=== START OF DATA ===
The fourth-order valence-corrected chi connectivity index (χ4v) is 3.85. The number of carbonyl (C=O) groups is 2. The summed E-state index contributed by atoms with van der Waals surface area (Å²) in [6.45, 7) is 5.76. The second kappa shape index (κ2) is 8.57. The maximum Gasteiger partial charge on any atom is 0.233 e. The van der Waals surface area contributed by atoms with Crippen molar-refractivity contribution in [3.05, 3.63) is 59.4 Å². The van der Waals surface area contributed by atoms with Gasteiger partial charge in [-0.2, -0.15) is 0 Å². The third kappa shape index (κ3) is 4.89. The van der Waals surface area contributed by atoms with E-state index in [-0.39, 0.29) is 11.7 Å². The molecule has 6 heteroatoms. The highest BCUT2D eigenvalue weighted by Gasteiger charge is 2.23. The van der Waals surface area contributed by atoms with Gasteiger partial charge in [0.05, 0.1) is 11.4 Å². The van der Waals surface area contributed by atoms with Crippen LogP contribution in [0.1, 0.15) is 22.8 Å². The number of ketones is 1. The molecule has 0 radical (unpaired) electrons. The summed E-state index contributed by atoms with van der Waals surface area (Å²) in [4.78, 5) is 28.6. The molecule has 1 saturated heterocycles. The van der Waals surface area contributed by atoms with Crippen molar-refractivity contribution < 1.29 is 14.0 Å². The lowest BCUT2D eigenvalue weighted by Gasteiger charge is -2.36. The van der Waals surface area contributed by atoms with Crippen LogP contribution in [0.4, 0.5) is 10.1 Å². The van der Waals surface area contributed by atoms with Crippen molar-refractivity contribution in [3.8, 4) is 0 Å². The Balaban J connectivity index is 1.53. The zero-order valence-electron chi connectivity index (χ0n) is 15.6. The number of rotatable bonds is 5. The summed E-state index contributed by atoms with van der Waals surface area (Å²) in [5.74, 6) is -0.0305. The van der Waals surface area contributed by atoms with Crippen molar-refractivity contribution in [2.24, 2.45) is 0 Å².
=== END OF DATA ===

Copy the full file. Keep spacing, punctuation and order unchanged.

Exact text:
The fourth-order valence-corrected chi connectivity index (χ4v) is 3.85. The number of carbonyl (C=O) groups is 2. The summed E-state index contributed by atoms with van der Waals surface area (Å²) in [6.45, 7) is 5.76. The second kappa shape index (κ2) is 8.57. The maximum Gasteiger partial charge on any atom is 0.233 e. The van der Waals surface area contributed by atoms with Crippen molar-refractivity contribution in [3.05, 3.63) is 59.4 Å². The van der Waals surface area contributed by atoms with Gasteiger partial charge in [-0.2, -0.15) is 0 Å². The third kappa shape index (κ3) is 4.89. The van der Waals surface area contributed by atoms with E-state index in [-0.39, 0.29) is 11.7 Å². The molecule has 6 heteroatoms. The highest BCUT2D eigenvalue weighted by Gasteiger charge is 2.23. The van der Waals surface area contributed by atoms with Gasteiger partial charge in [0.05, 0.1) is 11.4 Å². The van der Waals surface area contributed by atoms with Crippen LogP contribution in [0.1, 0.15) is 22.8 Å². The number of ketones is 1. The molecule has 0 radical (unpaired) electrons. The summed E-state index contributed by atoms with van der Waals surface area (Å²) in [4.78, 5) is 28.6. The molecule has 1 saturated heterocycles. The van der Waals surface area contributed by atoms with Crippen molar-refractivity contribution < 1.29 is 14.0 Å². The lowest BCUT2D eigenvalue weighted by Gasteiger charge is -2.36. The van der Waals surface area contributed by atoms with Crippen LogP contribution in [0.4, 0.5) is 10.1 Å². The van der Waals surface area contributed by atoms with Crippen molar-refractivity contribution in [3.8, 4) is 0 Å². The Balaban J connectivity index is 1.53. The zero-order valence-electron chi connectivity index (χ0n) is 15.6. The number of rotatable bonds is 5. The summed E-state index contributed by atoms with van der Waals surface area (Å²) in [5.74, 6) is -0.0305. The van der Waals surface area contributed by atoms with Crippen molar-refractivity contribution in [2.24, 2.45) is 0 Å².